Volume 38 - Article 38 | Pages 1111–1154  

The formation of ethnically mixed partnerships in Estonia: A stalling trend from a two-sided perspective

By Allan Puur, Leen Rahnu, Luule Sakkeus, Martin Klesment, Liili Abuladze


Background: Ethnically mixed partnerships are often regarded as the ultimate evidence of the integration of migrants and their descendants into their host society. A common finding in the literature is an increase in the occurrence of mixed partnerships across migrant generations.

Objective: This study investigates the formation of minority–majority partnerships in Estonia, with special attention to the variation associated with the migrants’ generation and their exposure to the majority population.

Methods: The study uses pooled data from the Estonian Family and Fertility Survey (FFS) and the Estonian Generations and Gender Survey (GGS), and estimates proportional hazards models.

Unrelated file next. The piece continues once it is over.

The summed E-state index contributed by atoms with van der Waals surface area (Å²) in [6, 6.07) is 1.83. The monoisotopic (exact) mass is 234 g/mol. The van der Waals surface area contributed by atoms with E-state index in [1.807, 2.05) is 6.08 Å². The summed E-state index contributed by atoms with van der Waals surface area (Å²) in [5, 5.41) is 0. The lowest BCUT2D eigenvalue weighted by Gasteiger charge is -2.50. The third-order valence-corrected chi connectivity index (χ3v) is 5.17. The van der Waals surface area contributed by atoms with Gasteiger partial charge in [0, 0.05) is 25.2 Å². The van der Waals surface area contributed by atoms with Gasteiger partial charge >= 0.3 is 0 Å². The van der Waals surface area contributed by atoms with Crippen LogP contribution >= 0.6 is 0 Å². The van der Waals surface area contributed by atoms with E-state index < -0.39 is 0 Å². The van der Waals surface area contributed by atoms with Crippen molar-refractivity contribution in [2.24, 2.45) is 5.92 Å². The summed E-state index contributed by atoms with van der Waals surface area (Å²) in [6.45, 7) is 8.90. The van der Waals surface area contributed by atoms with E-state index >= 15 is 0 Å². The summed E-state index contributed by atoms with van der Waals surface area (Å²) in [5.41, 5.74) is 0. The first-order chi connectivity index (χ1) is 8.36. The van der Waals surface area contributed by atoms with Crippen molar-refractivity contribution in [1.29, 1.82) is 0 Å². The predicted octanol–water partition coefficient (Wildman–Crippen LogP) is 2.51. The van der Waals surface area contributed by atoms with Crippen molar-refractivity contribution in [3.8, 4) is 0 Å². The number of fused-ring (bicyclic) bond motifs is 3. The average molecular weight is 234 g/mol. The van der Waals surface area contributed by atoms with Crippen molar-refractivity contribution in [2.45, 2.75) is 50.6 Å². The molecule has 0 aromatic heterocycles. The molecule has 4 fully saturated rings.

Results: The experience of second-generation migrants indicates a stalling trend in the incidence of mixed partnerships between the majority population and migrant groups, which is rooted in contextual features. Apart from residential proximity, the study shows the salience of early acquisition of the host society language. Our results for the majority population highlight the role of international migration, which exposes host populations to mixed partnership formation.

Conclusions: The results lend support to the view that the integration of migrant populations through mixed partnering is a lengthy process that stretches across several generations. A linguistically divided school system and residential segregation contribute to the pillarization of society.

Contribution: By focussing on an Eastern European context, the study contributes to a more comprehensive account of mixed unions in different socioeconomic and cultural settings. Estonia provides an interesting case as its migrant-origin minorities span several generations. The study underscores the importance of contextual factors for both the minority and majority populations.

Author's Affiliation

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